Also, I went through periods of time where I had an extensive wine collection, and I collected rare bottles and planned dinner parties … and took this all very seriously. I will say that ever since I went back to school, and that was when I was 30 and sort of wasn’t working directly in wine anymore, I take it a lot less seriously. I really am looking for that $20 to $30 bottle of wine that just hits it out of the park with quality. I don’t feel as precious about it, and I’m very lucky because I’ve tasted 1964 López de Heredia Riojas in their cellar.

WS: What do you like to drink these days?
SD: As soon as I walk into a wine store, no matter where I am, I go directly to the Loire Valley. What I’m really interested in, and I think what my moods can be tracked by, is either a Muscadet or a Chenin Blanc. A Muscadet [is] the lightest, easiest high-acid wine; it’s like almost daytime-drinking wine or I’ll make spritzers with it, and it goes beautifully with seafood. And then a Chenin Blanc is a white varietal with so much weightiness and texture, and it can be sweet, as it sometimes is in Vouvray, or it can be bone-dry and taste like chalk as it is in Savennières.

WS: What are some of the best wine-service experiences you’ve encountered?
SD: The less pretentious, the better. I think that the wine list at Union Square Cafe is still stunning—I love the new restaurant. I think of some place like Wildair, which is downtown in NYC, where the tables are tiny slivers and it’s always packed and people are brushing up against you. The wines are opened quickly but they’re all strange things that are really hard to find anywhere else.

WS: As a veteran of service, what’s the most common mistake you’ve seen in restaurant wine service?
SD: Wines being the wrong temperature. Reds being too warm, whites being too cold or vice versa. I think that a red being too warm is the number one sign that they are not taking their wine service seriously. Restaurants get really hot, and if you’re storing your wines, like, above the bar, they’re having so much temperature fluctuation and you can taste it. Temperature is the first clue.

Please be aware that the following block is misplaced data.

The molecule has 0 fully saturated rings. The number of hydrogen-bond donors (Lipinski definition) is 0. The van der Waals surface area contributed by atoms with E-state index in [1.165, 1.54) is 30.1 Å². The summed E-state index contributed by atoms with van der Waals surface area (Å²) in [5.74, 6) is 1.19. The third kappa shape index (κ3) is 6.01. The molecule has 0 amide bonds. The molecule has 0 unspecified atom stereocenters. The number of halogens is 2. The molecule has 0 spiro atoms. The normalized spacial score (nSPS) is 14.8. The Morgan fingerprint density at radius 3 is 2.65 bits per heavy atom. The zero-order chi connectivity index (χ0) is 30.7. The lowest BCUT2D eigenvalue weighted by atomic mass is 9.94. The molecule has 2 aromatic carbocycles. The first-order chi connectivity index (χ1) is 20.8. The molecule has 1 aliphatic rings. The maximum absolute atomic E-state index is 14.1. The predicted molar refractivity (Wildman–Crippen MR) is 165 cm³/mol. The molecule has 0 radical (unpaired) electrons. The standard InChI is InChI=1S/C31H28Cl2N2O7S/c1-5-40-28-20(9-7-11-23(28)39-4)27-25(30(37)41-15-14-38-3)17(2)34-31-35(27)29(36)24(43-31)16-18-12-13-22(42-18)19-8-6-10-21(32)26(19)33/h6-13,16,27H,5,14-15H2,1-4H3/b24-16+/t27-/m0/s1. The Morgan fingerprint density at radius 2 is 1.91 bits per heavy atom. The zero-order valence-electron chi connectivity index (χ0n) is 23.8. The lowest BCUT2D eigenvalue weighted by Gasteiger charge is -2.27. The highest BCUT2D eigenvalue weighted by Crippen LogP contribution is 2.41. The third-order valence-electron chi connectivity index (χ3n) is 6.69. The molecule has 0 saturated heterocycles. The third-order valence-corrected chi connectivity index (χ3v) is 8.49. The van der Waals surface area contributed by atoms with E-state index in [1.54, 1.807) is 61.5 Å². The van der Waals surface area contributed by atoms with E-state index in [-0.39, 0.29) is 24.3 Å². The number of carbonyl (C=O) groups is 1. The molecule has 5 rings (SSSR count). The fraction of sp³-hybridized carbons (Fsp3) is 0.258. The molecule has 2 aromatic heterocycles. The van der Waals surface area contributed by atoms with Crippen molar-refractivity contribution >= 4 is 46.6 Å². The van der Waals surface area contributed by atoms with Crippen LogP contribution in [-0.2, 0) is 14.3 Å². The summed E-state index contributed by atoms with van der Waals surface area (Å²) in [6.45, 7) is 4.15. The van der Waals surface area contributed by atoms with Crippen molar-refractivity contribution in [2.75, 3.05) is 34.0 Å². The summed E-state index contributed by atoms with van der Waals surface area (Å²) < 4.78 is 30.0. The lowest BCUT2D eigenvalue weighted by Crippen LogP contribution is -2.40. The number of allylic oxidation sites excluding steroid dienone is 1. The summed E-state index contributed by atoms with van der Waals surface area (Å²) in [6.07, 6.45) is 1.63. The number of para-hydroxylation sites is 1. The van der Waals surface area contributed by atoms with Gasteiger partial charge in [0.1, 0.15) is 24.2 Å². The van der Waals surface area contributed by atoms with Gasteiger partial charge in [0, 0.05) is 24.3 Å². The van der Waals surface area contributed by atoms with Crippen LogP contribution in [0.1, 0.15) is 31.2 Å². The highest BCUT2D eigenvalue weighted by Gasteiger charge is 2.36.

WS: What messages do you want the show to convey to viewers about this world?
SD: The show is really an honest portrayal of an often overlooked or trivialized time of life, that of being 22 years old, which can be a time where you have all of your adult freedom but no adult concept of consequences.

I think that it’s also really honest about the restaurant industry and the highs and lows of it: that [Tess] can go from drinking Billecart as her shift drink to the bar taking shots of cheap whiskey and making herself so drunk that she’s sick. I think that when you’re new and when you’re young, there doesn’t appear to be a line between those two—you don’t really know the difference between drinking at a bar and enjoying a bottle of wine, which is why the lessons with Simone become so profound to Tess, because they teach her how to slow down and pay attention to taste differently. The word that keeps coming up as I’m hearing myself talk is "honest." It’s honest about how lonely New York is and it’s honest about the darker aspects of a very glamorous, sensual industry.